For centuries Vienna was the center of the largest empire on the European continent. Based in Vienna, the Habsburgs ruled as Emperors of the Holy Roman Empire from 1438 to 1804 and beginning in 1804, as Emperors of Austria. But the first emperor who died in Vienna was actually not a Habsburg. In the year 180 ad the Roman emperor and philosopher Marcus Aurelius1 died in Vienna.
As with many other European cities, the beginnings of the settlement on the area where Vienna today lies are unclear. The Celtic settlement Vendunia became the Roman camp Vindobona in the 1st century. Still today, in the streets of Vienna’s inner city, you can recognize where the walls and streets of the Roman camp used to be. The outer limits of Vindobona are today’s RotenturmstraBe, Graben, Tiefer Graben and Salzgries.
In the 12th century Vienna became the official residence of the Austrian dukes and already around 1200 the first defensive walls were built.
After the Siege of Vienna in 1529, the city walls ran along what is today called RingstraBe. During the Battle of Vienna in 1683, the city walls successfully protected Vienna from the second attacks of the Ottomans.
Map of Vienna – Holiday in Vienna Photo Gallery
St. Stephen’s Cathedral
The “Pummerin”, Europe’s third largest church bell, was cast out of Ottoman cannons that were left behind on the outskirts of Vienna during the Battle of Vienna in 1683. Each one of these 208 cannons weighed more than 100 kilograms or about 220 lb.
After the end of the Battle of Vienna, in the course of reconstruction, Vienna was largely turned into a baroque city. In addition to the numerous garden palaces of the nobility, known as palais , Schonbrunn Castle, Belvedere Castles and St. Charles’s Church were built.
St. Charles’s Church | Karlskirche
The last ruler of the House of Habsburg who was in a direct male line of succession to the throne of the Holy Roman Empire was Emperor Charles VI2 . For this reason he issued the edict of the Pragmatic Sanction (1713) which legally cemented the female line of succession of his daughter Maria Theresa3 .
What Vienna looked like at that time can best be seen in the paintings of the Venetian painter Canaletto4 in the Kunsthistorisches Museum. On behalf of Empress Maria Theresa, Canaletto painted a variety of vedute of imperial Vienna: The Belvedere Castles, Schonbrunn Castle and various views of the inner city.
The Upper Belvedere
Empress Maria Theresa had 16 children and she selected the spouses for her sons and daughters from the various European dynasties. Through carefully planned marriages the Habsburgs5 spread their influence and power all the way to Spain, Portugal, Italy and France.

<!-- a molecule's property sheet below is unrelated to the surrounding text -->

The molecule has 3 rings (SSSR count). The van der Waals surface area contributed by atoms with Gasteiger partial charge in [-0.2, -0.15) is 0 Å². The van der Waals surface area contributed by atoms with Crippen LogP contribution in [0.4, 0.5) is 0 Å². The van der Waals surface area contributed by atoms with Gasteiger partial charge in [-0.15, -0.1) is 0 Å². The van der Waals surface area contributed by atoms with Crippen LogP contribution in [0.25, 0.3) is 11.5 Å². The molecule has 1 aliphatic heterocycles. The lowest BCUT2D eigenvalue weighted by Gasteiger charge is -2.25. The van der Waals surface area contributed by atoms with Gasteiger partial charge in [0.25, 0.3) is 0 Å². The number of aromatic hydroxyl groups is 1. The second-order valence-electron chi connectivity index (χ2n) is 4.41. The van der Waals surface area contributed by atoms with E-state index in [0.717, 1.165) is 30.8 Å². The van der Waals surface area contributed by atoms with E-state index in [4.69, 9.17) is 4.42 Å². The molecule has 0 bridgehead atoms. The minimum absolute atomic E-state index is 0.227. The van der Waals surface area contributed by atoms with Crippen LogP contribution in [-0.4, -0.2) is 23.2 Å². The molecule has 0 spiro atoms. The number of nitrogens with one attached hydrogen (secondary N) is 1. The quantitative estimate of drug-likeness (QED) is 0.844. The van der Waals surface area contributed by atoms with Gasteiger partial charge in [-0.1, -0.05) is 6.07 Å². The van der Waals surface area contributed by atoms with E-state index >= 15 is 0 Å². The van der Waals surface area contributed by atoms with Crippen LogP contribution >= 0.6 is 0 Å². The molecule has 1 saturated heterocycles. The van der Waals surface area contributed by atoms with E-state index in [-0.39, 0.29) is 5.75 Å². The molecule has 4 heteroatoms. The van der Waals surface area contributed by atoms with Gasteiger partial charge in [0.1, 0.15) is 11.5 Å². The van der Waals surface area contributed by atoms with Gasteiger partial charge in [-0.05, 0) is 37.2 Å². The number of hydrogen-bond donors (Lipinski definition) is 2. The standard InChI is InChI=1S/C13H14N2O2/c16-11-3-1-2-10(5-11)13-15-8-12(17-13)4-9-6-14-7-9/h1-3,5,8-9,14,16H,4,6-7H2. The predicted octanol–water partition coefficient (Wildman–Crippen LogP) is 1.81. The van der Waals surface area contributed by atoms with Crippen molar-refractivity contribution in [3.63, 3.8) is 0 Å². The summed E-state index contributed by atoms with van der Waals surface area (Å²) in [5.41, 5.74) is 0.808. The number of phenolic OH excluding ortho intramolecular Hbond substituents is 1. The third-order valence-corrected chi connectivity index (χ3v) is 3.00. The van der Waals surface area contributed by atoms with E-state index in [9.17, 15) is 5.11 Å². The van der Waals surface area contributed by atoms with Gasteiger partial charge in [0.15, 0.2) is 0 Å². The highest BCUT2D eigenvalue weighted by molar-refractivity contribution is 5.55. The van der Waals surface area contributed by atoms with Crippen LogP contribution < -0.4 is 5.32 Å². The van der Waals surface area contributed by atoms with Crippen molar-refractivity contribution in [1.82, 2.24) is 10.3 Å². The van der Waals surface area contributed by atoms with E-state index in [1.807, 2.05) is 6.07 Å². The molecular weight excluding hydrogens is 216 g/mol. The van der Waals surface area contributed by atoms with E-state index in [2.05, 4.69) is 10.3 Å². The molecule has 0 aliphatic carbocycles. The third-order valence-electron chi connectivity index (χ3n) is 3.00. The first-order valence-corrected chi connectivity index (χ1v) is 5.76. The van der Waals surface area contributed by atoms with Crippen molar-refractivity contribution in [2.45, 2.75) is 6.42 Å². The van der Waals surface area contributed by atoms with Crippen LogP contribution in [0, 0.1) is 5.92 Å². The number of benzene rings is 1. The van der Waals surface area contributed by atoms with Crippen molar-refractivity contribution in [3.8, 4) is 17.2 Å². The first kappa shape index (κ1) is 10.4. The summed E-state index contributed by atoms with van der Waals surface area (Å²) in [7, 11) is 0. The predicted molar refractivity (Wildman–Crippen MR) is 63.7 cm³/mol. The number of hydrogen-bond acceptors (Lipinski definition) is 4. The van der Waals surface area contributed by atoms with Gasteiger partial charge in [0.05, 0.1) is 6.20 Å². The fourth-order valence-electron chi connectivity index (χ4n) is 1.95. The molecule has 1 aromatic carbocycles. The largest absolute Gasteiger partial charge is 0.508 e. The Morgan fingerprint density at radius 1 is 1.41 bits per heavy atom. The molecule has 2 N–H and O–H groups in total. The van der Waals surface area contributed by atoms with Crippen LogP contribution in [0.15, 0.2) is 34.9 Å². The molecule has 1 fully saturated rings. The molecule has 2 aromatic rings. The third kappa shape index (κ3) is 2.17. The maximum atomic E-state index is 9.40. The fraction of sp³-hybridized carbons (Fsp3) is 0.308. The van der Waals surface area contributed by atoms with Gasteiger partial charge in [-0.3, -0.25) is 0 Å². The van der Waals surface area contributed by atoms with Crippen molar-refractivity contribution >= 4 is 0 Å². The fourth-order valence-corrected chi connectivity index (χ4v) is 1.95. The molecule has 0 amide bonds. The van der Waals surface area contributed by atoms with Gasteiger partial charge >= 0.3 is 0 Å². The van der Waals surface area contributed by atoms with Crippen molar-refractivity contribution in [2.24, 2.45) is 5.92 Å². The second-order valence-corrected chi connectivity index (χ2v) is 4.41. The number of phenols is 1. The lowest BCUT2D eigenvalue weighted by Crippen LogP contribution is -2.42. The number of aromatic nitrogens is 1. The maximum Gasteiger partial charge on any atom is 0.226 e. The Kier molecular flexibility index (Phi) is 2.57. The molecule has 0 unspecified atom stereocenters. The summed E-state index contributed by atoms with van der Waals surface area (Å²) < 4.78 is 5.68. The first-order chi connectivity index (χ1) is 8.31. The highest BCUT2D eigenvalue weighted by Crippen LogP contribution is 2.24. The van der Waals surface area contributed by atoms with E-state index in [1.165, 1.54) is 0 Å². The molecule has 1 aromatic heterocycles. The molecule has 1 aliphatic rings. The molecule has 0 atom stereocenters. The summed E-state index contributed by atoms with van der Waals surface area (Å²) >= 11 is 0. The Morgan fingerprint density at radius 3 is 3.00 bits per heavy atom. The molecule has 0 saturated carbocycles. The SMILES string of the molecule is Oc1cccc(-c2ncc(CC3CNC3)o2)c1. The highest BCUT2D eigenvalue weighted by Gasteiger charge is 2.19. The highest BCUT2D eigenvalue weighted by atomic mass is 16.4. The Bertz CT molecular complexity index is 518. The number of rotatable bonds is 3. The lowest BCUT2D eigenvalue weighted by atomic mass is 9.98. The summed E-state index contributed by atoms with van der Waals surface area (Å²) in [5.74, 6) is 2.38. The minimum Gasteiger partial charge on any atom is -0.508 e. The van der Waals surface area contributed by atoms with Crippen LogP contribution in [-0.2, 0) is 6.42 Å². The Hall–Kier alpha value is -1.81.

The Michaeler Wing of the Hofburg
The end of the Napoleonic era at the beginning of the 19th century changed the order in Europe. The time of the great wars on European soil temporarily came to a halt. This period of relative peace benefitted industrialization. In the middle of the 19th century Franz Joseph I6 had the city wall around Vienna razed and the RingstraBe with its grand public and private buildings in historicist style replaced the old city wall. The historicist style intended to reflect the function of each building: So the V)tive Church was built in neoGothic style and the parliament building in neo-Hellenistic style. Of course, the Hofburg Castle also was extended again.
For more than 600 years Hofburg Castle was the center of imperial elegance and the Habsburgs’ power. Each of the emperors expanded the Hofburg by another new wing. And thus the Hofburg grew to be a city within a city with more than 5,000 people living and working there. Alongside the Vatican and the Louvre, Vienna’s Hofburg is one of the largest royal residential complexes in Europe. Still today the Federal President of Austria resides in the Hofburg and executes his official functions from the workroom of Empress Maria Theresa.
The students of the generation of architects and painters who built RingstraBe, mainly Otto Wagner7 and Gustav Klimt8 , soon rejected this functionalization of style and set out on their own path. The Viennese Art Nouveau developed out of this defiance around 1900. Vienna was, around that time, one of the largest cities in Europe with more than two million inhabitants.
The Secession Building
The unparalleled golden age of art, culture and architecture in Vienna beginning in the middle of the 19th century is mostly owed to Emperor Franz Joseph I who was conservative, but open to compromise. The life of Emperor Franz Joseph I was shaped by personal catastrophes and the fate of the Habsburg dynasty is closely linked with his fate. Purely by coincidence, Franz Joseph I survived an assassination attempt only slightly injured in 1853. His younger brother Maximilian9 however was murdered in Mexico in 1867. Franz Joseph’s only son and heir apparent Crown Prince Rudolf10 took his own life in 1889. But the hardest stroke of fate hit the emperor nine years later. His beloved wife, Empress Elisabeth11 , was stabbed to death in Geneva in 1898 by an Italian anarchist.
The last blow for the old emperor was the murder of his nephew and heir apparent Franz Ferdinand12 in Sarajevo in 1914. The emperor who had always been open to compromise took the assassination in Sarajevo personally and thereafter signed the declaration of war on Serbia. Thus began World War I during whose course four European empires collapsed: the German Empire, the Austro-Hungarian Empire, the Russian Empire and Ottoman Empire. In World War I nine million people died.
In 1916 the last Austrian emperor, Charles I13 , wanted to save what could still be saved and sought out peace. But it was already too late.
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